Adapting (to the conditions)

by Stephen Ross
First Published: Sleuthsayers, Dec 9, 2014 READ

I’m writing this on a bus, on a laptop. I have a 75 minute commute to the office each morning, and home again in the evening. Auckland is a spread-out city (think LA, but without the permafrost cloud of pollution). I live in a nice neighborhood, and I work in a nice neighborhood; unfortunately there’s about 40 kilometers of road in between.

New Zealand is a car nation, and Auckland is the capital of cars. Public transportation exists, but it’s little more than buses. There’s no underground (or elevated), no streetcars (they were phased out in the 1960s). There is a rail line, but it’s only a single line, and unless you are fortunate enough to live on it (I don’t), it serves no benefit to you.

So, for the last couple of years, I’ve been taking the bus. It’s hysterically cheaper than petrol and parking for the car, and until three weeks ago, when I bought a laptop, it gave me guaranteed time built into each day in which to read.

Learning to read while in motion was a new experience for me. For most of my life, I had been a confirmed motion sickness sufferer, a strictly stare-out-the-window-and-wait-until-we-get-there traveler.

  • Reading comics in the car as a child: ill
  • Reading a magazine on a 747: ill
  • Reading a plaque while standing on the deck of the HMS Endeavour replica while anchored in port: nautically ill
  • Trying to take photos out of the window of a helicopter 300 feet over Diamond Head: scenically ill

When I started commuting by bus I thought, at 400 kilometers a week, I was going to go out of my mind unless I did something to occupy myself. So I took a book one morning and committed to learning how to read. I was nauseous for about two weeks, and it was hell, but I broke through. Now I can read anything while in motion: books, my Kindle, emails, Facebook, WhatsApp, whatever.


I am a writer, and in the times when I wasn’t reading on the bus, I did a lot of thinking about writing; but thinking only, with the frustration that I couldn’t do anything. So, after two and a half years, I finally bought a laptop. Reading a book every week or two is all fine and good, but it’s NOT writing.

If I was to code the problem, it might look like this:

$Writer == WHERE words(Output > Input);

Writing on a bus has meant learning to adapt. Probably 95% of all the fiction I’ve ever written has been done seated at the desk in my office at my house. The conditions for writing there have been finely tuned over the years and are optimal. Writing on a bus is like writing on a rollercoaster; you don’t know what lies ahead.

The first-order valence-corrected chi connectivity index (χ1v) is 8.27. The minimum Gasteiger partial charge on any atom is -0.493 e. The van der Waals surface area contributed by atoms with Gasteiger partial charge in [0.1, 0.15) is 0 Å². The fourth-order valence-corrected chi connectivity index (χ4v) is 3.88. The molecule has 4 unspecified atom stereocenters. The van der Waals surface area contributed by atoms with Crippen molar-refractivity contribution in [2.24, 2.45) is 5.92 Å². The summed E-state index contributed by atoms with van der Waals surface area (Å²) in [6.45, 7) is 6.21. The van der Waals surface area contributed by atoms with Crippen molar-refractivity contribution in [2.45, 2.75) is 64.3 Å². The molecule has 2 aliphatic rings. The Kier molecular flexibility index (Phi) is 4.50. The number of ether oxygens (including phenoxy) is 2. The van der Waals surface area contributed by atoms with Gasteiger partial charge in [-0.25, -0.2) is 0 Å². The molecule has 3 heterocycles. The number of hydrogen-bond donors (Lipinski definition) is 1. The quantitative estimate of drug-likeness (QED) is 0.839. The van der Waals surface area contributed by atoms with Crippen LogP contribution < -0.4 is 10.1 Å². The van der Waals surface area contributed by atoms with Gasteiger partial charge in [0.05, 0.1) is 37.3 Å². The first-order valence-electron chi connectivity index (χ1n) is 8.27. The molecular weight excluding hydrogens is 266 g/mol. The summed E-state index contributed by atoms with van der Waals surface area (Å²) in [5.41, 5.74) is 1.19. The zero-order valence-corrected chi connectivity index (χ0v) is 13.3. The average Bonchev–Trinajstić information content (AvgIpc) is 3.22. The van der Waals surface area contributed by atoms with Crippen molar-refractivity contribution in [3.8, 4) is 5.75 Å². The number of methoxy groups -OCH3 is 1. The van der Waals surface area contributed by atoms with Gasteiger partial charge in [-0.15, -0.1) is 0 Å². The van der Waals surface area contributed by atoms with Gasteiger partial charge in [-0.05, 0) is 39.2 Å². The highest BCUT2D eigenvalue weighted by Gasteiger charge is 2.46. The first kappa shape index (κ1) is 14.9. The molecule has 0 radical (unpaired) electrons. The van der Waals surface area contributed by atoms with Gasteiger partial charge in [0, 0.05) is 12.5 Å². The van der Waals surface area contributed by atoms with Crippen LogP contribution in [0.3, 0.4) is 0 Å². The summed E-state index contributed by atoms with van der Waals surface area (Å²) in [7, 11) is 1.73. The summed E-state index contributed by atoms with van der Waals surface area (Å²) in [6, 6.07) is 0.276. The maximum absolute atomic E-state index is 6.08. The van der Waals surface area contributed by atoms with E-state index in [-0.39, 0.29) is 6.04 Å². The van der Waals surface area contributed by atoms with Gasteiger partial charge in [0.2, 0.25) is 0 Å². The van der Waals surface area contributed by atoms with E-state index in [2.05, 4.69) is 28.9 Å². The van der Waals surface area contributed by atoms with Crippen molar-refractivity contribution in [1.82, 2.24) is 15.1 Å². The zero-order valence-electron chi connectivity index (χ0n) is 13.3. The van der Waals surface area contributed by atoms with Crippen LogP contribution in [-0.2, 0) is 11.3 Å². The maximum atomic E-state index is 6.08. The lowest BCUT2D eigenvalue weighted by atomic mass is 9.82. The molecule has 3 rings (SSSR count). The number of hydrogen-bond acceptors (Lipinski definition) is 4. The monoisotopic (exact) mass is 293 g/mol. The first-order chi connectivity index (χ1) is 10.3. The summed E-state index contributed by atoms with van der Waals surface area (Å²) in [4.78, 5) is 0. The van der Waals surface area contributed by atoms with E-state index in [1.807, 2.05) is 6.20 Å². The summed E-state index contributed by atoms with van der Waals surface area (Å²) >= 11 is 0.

As with learning to read while in motion, it’s taken a couple of weeks to learn how to write while in motion, but it hasn’t been too difficult. There are the usual distractions: other people and noise (generally forgotten about with a set of earbuds and the right music track). I honestly think I could write anywhere now. In fact, I’m getting adventurous; I today sat in a café in my lunch break, with the laptop and a cup of coffee which, for me, is completely out of the ordinary.

Writing in public, especially on a bus, does have one pitfall: if someone sits right behind you and can read what’s on your screen. That’s one distraction I find hard to ignore. Yesterday, I was writing a sex scene in my book. I had the impression the woman seated behind was trying to read what I was typing. In my mind, she was busting an eye socket trying to read my purple scarlet prose. In reality, she probably couldn’t even make out the words, or even the language — my font size is pretty small (so that I can see 3 pages spread across the screen). But it’s the thought of it that’s distracting.

Pick your bus seat wisely.

And while I’m talking about bus seats, allow me to gripe about the dimensions of bus seating on Auckland City buses. I’m 6 foot 1, hardly a contender for the Guinness Book of Records. The seats on buses here were designed for hobbits. Seriously.

A couple of other tips for writing on a bus:

  • Avoid the glare. If you can, sit on the side of the bus that’s opposite to the sun.
  • The back seats are where the kids hang out. They like to fidget and kick seat backs. Only sit there if you’re researching a story about teen angst.
  • Don’t sit near anyone over 40 with an old phone in his/her hand. He/she will use it. Loudly. Everybody else quietly social networks on smartphones.
  • Sit near to people with books (they’re the nice people)
  • Know the route: know the corners and potholes where it’s a good idea to hang on tightly to your laptop.

How do you write? What distractions can you tolerate, or not? Can you write anywhere?